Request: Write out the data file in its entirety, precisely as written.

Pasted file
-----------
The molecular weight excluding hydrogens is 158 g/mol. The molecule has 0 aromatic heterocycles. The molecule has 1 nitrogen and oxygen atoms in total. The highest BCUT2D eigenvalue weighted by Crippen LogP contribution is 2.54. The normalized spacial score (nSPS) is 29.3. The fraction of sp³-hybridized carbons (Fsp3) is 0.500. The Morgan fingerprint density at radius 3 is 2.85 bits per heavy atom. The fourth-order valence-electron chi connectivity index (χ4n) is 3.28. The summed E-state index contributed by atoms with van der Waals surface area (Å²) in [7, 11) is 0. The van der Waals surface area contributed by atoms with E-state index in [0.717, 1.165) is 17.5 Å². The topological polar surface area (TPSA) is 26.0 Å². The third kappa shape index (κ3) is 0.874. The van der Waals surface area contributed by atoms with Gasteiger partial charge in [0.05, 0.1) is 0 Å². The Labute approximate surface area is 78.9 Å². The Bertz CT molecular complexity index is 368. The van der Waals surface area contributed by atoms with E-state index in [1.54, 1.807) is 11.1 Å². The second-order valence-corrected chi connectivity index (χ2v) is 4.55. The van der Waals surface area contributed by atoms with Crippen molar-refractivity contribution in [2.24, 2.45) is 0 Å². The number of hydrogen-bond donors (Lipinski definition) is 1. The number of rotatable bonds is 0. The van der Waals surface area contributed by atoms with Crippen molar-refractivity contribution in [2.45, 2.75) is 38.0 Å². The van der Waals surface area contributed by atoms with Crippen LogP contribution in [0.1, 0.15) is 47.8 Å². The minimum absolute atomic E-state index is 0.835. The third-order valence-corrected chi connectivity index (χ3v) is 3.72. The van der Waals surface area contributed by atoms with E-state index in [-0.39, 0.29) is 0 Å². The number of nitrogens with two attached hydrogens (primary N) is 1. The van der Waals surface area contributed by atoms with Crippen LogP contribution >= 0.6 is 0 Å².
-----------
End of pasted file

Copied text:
The molecular weight excluding hydrogens is 158 g/mol. The molecule has 0 aromatic heterocycles. The molecule has 1 nitrogen and oxygen atoms in total. The highest BCUT2D eigenvalue weighted by Crippen LogP contribution is 2.54. The normalized spacial score (nSPS) is 29.3. The fraction of sp³-hybridized carbons (Fsp3) is 0.500. The Morgan fingerprint density at radius 3 is 2.85 bits per heavy atom. The fourth-order valence-electron chi connectivity index (χ4n) is 3.28. The summed E-state index contributed by atoms with van der Waals surface area (Å²) in [7, 11) is 0. The van der Waals surface area contributed by atoms with E-state index in [0.717, 1.165) is 17.5 Å². The topological polar surface area (TPSA) is 26.0 Å². The third kappa shape index (κ3) is 0.874. The van der Waals surface area contributed by atoms with Gasteiger partial charge in [0.05, 0.1) is 0 Å². The Labute approximate surface area is 78.9 Å². The Bertz CT molecular complexity index is 368. The van der Waals surface area contributed by atoms with E-state index in [1.54, 1.807) is 11.1 Å². The second-order valence-corrected chi connectivity index (χ2v) is 4.55. The van der Waals surface area contributed by atoms with Crippen molar-refractivity contribution in [2.24, 2.45) is 0 Å². The number of hydrogen-bond donors (Lipinski definition) is 1. The number of rotatable bonds is 0. The van der Waals surface area contributed by atoms with Crippen molar-refractivity contribution in [2.45, 2.75) is 38.0 Å². The van der Waals surface area contributed by atoms with Crippen LogP contribution in [0.1, 0.15) is 47.8 Å². The minimum absolute atomic E-state index is 0.835. The third-order valence-corrected chi connectivity index (χ3v) is 3.72. The van der Waals surface area contributed by atoms with E-state index in [-0.39, 0.29) is 0 Å². The number of nitrogens with two attached hydrogens (primary N) is 1. The van der Waals surface area contributed by atoms with Crippen LogP contribution >= 0.6 is 0 Å².